One area where Pincker’s panglossian (or pollyannaish?) view of the world falls down is his discussion of inequality.  It is hardly original, but no less untrue, to observe that material inequality does not imply necessarily that some people are less happy than others.  But there is extensive evidence at a  linking health outcomes and many other proxies for happiness and wellbeing to prosperity.  He also slips into the trap of seeing a “lump” fallacy (as in “lump of labour fallacy” as first described by David Frederick Schloss in 1891, referring the idea that there is only a finite amount of work to spread among a population) in relation to material wealth.  At one level, he is absolutely correct – there is nothing to stop us all becoming wealthier together, even if unevenly.  But at another level, he is the subject of another fallacy, to the extent that inequality is measured solely in terms of the distribution of material wealth.  Material inequality is also a measure of inequality in the distribution of the potential power that people have over their own lives and over each other.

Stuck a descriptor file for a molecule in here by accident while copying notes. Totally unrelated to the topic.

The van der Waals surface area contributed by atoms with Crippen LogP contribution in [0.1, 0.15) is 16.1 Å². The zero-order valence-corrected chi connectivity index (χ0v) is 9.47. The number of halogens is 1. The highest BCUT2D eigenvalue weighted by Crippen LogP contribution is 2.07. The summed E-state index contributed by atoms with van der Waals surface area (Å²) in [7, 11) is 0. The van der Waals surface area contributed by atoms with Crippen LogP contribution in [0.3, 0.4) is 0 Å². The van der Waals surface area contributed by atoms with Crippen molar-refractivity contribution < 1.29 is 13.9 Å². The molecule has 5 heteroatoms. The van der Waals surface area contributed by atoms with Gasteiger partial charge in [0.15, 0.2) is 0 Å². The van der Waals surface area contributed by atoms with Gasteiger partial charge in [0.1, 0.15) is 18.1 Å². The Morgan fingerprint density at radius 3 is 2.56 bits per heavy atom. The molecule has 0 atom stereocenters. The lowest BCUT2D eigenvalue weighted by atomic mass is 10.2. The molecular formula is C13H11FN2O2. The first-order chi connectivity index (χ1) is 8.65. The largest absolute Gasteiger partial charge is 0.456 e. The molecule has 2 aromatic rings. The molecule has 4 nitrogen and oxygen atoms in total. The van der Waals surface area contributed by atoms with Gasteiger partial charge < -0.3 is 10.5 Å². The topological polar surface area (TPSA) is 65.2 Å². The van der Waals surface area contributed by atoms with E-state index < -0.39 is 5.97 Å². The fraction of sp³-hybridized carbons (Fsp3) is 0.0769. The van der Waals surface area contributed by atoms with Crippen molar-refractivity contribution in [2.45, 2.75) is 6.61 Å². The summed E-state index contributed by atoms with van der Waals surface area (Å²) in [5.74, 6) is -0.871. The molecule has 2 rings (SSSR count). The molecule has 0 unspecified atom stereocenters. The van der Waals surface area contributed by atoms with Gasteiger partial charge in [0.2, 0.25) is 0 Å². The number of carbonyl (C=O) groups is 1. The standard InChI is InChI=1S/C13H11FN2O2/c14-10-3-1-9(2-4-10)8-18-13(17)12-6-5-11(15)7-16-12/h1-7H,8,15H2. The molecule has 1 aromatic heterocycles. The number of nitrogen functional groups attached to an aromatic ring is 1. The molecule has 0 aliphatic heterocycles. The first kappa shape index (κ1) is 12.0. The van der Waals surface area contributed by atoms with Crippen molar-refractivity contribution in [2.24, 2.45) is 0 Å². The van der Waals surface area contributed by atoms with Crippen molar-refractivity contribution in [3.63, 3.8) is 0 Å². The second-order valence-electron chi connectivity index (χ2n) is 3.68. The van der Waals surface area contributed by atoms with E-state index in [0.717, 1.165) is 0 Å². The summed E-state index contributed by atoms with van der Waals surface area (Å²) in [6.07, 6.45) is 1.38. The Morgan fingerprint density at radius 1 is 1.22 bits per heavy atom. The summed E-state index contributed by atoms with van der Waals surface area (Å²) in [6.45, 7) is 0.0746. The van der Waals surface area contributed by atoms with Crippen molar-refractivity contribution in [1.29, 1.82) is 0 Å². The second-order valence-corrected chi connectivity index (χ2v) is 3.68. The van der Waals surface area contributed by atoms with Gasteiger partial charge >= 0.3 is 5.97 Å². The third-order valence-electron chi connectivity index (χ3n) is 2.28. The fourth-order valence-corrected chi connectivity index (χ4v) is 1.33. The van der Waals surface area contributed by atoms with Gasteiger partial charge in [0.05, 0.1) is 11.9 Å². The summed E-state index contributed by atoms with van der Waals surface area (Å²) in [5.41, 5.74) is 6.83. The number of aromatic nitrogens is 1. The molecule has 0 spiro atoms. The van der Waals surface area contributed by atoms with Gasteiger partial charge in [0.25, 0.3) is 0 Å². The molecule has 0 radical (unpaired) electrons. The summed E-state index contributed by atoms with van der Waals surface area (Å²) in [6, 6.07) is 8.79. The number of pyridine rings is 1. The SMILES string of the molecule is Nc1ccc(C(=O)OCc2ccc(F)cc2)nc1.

There is plenty of evidence around at present of the impact of increasing inequality in income on the distribution of wealth, particularly in relation to relatively scarce resources – witness the decline in home ownership in the UK and the increasing proportion of the population renting, on health outcomes – witness the correlation between life expectancy as you head out on the Central Line from  inner-London Tower Hamlets towards leafy suburban Essex, and on the impact on health of people working at lower income levels of inequality in job autonomy as documented, for example, in Jeffrey Pfeffer’s recent Dying for a Paycheck.

Is Capitalism Killing America?

I was stopped in my tracks this morning by an email from the Stanford Graduate School of Business with the subject line “Is Capitalism Killing America?”. It is not the sort of thing that the world’s top business school (at least that was how it was rated forty years ago when I was there) normally sends to its alumni.